Inside the Bataan Death March: Defeat, Travail and Memory
, Sep 24, 2014
- 328 pages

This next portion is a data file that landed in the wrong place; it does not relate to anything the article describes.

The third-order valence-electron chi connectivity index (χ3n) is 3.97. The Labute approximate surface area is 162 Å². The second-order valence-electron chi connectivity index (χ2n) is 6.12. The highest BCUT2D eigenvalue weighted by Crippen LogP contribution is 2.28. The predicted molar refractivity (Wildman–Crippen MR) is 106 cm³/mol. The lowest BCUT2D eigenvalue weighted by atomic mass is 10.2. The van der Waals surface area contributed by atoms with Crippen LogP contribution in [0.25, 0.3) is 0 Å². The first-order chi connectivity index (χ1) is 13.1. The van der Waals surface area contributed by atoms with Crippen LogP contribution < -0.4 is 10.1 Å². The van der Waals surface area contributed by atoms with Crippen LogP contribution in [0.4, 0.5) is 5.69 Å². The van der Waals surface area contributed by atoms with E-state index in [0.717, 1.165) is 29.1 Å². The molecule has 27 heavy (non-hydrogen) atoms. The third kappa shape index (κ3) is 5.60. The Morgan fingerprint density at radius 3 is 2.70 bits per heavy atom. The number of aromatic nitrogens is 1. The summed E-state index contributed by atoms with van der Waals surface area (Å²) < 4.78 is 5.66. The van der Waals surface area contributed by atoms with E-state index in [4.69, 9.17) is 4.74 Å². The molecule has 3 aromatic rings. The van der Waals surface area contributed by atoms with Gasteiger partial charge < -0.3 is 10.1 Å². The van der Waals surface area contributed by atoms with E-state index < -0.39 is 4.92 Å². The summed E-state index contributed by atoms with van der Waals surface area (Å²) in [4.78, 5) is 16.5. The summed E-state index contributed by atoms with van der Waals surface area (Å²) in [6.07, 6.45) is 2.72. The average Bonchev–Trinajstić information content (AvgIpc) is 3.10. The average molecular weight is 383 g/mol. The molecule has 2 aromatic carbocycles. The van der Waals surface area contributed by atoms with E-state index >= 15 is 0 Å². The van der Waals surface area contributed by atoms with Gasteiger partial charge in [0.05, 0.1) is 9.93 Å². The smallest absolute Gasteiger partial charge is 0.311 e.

For two weeks during the spring of 1942, the Bataan Death March--one of the most widely condemned atrocities of World War II--unfolded. The prevailing interpretation of this event is simple: American prisoners of war suffered cruel treatment at the hands of their Japanese captors while Filipinos, sympathetic to the Americans, looked on. Most survivors of the march wrote about their experiences decades after the war and a number of factors distorted their accounts. The crucial aspect of memory is central to this study--how it is constructed, by whom and for what purpose. This book questions the prevailing interpretation, reconsiders the actions of all three groups in their cultural contexts and suggests a far greater complexity. Among the conclusions is that violence on the march was largely the result of a clash of cultures--undisciplined, individualistic Americans encountered Japanese who valued order and form, while Filipinos were active, even ambitious, participants in the drama.